A US hospital’s staff thought they were allowed to shame women by posting their visits to a clap clinic on Facebook. A Cincinnati woman has sued a hospital and two employees she said posted her name and medical records – including a diagnosis with a sexually transmitted disease – on Facebook.
Employees at the University of Cincinnati Medical Center posted the woman’s syphilis diagnosis, which included personal identifying information, on a page for the closed group “Team No Hoes.” The posting included derogatory comments about the woman, calling her a “hoe” and a “slut,” her attorney said.
Apparently this sort of thing is possible in the US where women are treated as second class citizens and are allowed to be raped by people who play football and can be expelled from proms if fathers of other kids find them attractive. Apparently the people who posted on Facebook were under the impression that women remained the property of their ex-boyfriends who are allowed to say what they like about them. It is an easy mistake to make, given the ambiguities of US law.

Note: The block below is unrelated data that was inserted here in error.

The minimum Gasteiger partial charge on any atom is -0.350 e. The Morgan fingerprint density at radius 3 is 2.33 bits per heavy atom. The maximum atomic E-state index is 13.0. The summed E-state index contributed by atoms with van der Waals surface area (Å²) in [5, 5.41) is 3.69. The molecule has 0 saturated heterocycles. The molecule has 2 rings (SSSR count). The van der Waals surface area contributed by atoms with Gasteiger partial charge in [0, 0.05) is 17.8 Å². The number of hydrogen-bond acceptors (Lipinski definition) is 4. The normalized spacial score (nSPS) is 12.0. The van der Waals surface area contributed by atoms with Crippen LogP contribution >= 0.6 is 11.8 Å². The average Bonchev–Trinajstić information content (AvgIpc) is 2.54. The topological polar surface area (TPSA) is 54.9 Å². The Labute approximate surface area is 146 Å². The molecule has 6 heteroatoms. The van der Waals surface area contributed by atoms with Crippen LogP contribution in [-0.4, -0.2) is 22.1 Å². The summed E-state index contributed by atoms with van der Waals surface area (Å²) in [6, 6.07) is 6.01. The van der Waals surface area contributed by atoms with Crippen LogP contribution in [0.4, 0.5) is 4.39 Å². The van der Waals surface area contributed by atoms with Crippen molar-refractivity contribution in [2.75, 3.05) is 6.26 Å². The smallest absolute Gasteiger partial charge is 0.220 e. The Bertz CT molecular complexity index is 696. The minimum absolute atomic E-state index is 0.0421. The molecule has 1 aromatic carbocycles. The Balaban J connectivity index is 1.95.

Attorney Mike Allen said that the woman’s most private of private medical information that was posted on Facebook and went out to a group with more than 2,200 members. The suit was filed against an employee named Ryan Rawls, an unnamed UC employee believed to be a nurse, and the woman’s ex-boyfriend, Raphael Bradley. Allen said Bradley convinced the hospital employees to release his client’s medical records, which he said violated state and federal law.
The suit asks UC Medical Center to examine its procedures to ensure similar breaches do not occur, and the woman is also seeking $25,000 in damages in a jury trial.